MyStrength is an online emotional wellness program from Beacon Health. Registration for this program is no longer open. But for members who have already registered, this program has been extended through the rest of the year.
Whether or not you are already enrolled in myStrength, all SelectHealth members are invited to use the resources below:
New York State is partnering with Headspace to provide free mindfulness, meditation, and mental health resources to all New Yorkers, including a special NY collection of meditation, sleep, and movement exercises. Helping you—and your fellow New Yorkers—stay strong and be kind to yourselves, with a New York state of mind. Learn more at: www.headspace.com/ny.
See below for important information from the Centers for Disease Control and Prevention. This is an emerging, rapidly evolving situation and the CDC will provide information as it becomes available. Please check the CDC’s website at www.cdc.gov/coronavirus/2019-ncov/specific-groups/hiv.html for updates.
The best way to prevent getting sick is to avoid exposure to the virus.
People with HIV should take everyday preventive actions to help prevent the spread of COVID-19.
People with HIV should also continue to maintain a healthy lifestyle. This includes:
Staying healthy helps your immune system fight off infection should it occur.
If you have HIV and are taking your HIV medicine, it is important to continue your treatment and follow the advice of your health care provider. This is the best way to keep your immune system healthy.
Call your health care provider if you develop symptoms that could be consistent with COVID-19. Discuss how to get evaluated and how to avoid potentially exposing others to COVID-19.
Learn more about COVID-19 and what to do if you get sick.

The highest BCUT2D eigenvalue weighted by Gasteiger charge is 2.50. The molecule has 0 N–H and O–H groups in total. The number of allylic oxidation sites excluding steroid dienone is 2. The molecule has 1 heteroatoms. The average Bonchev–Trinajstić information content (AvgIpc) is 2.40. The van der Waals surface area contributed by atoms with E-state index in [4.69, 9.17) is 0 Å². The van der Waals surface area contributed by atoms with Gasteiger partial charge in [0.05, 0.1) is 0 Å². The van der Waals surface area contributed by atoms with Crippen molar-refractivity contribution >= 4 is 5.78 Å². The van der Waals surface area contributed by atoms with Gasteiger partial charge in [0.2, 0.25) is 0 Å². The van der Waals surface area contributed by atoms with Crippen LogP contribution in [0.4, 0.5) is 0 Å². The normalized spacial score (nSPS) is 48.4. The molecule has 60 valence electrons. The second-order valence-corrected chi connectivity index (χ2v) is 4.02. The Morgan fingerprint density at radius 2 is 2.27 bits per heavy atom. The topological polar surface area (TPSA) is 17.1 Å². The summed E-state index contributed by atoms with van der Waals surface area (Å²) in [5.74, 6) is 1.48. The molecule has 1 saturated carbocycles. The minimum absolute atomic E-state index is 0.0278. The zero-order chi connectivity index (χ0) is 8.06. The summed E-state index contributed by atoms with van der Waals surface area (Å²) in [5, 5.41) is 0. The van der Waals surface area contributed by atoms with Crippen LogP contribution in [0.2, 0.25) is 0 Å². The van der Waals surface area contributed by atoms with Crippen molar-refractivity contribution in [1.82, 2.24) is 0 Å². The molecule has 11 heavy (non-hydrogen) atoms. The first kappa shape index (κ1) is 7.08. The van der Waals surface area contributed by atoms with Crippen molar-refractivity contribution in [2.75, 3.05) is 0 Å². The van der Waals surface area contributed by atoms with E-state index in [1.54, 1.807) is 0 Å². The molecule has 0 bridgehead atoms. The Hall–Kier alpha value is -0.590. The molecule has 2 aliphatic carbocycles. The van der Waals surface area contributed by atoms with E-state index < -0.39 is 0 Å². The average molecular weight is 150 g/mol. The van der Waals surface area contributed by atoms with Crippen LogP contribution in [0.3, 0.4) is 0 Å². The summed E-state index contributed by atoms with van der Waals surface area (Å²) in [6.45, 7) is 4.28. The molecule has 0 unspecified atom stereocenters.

Nearly half of people in the United States with diagnosed HIV are aged 50 years and older. People with HIV also have higher rates of certain underlying health conditions. Both increased age and these conditions can increase their risk for more severe illness if people with HIV get COVID-19, especially people with advanced HIV.
Steps that people with HIV can take to prepare in addition to what is recommended for everybody:
Make sure you have at least a 30-day supply of your HIV medicine and any other medications or medical supplies you need for managing HIV.
Talk to your health care provider and make sure all your vaccinations are up-to-date, including vaccinations against seasonal influenza and bacterial pneumonia because these preventable diseases disproportionally affect people with HIV.
Establish a plan for clinical care if you have to stay at home for a couple of weeks. Try to establish a telemedicine link through your HIV care provider’s online portal. If telemedicine is not available to you, make sure you can communicate with your provider by phone or text.
Make sure you can maintain a social network remotely, such as online, by phone, or by video chat. This can help you stay socially connected and mentally healthy, which is especially important for people with HIV.
People with HIV can sometimes be more likely than others to need extra help, from friends, family, neighbors, community health workers, and others. If you become sick, make sure you stay in touch by phone or email with people who can help you.
Some types of HIV medicine (in particular, lopinavir/ritonavir) are being evaluated in clinical trials to treat COVID-19. While there is some evidence that this type of HIV medicine might help treat infections with SARS and MERS (two other coronaviruses related to the virus that causes COVID-19), there are no data available yet from clinical trials that these drugs help people with COVID-19.
People with HIV should not switch their HIV medicine in an attempt to prevent or treat COVID-19.
Drug shortages or anticipated problems with HIV medicine have not been identified.
The U.S. Food and Drug Administration (FDA) is closely monitoring the drug supply chain as the COVID-19 outbreak has the potential to disrupt the supply of medical and pharmaceutical products in the United States.
The National Alliance of State and Territorial AIDS Directors (NASTAD) has also remained in contact with the major manufacturers of HIV medicine as many of these products rely on ingredients produced in China.
As of March 10, 2020, there were no reports of manufacturing concerns or supply shortages.
Learn more about the FDA’s response to COVID-19.
Minimizing stigma and misinformation about COVID-19 is very important. People with HIV have lived experience in dealing with stigma and can be allies in preventing COVID-19 stigma. Learn how you can reduce stigma and help prevent the spread of rumors about COVID-19.
This is a rapidly changing situation. For updates, please see these resource pages from the New York State Department of Health and the Centers for Disease Control and Prevention.
New York State has also established a hotline for questions and information: 1-888-364-3065.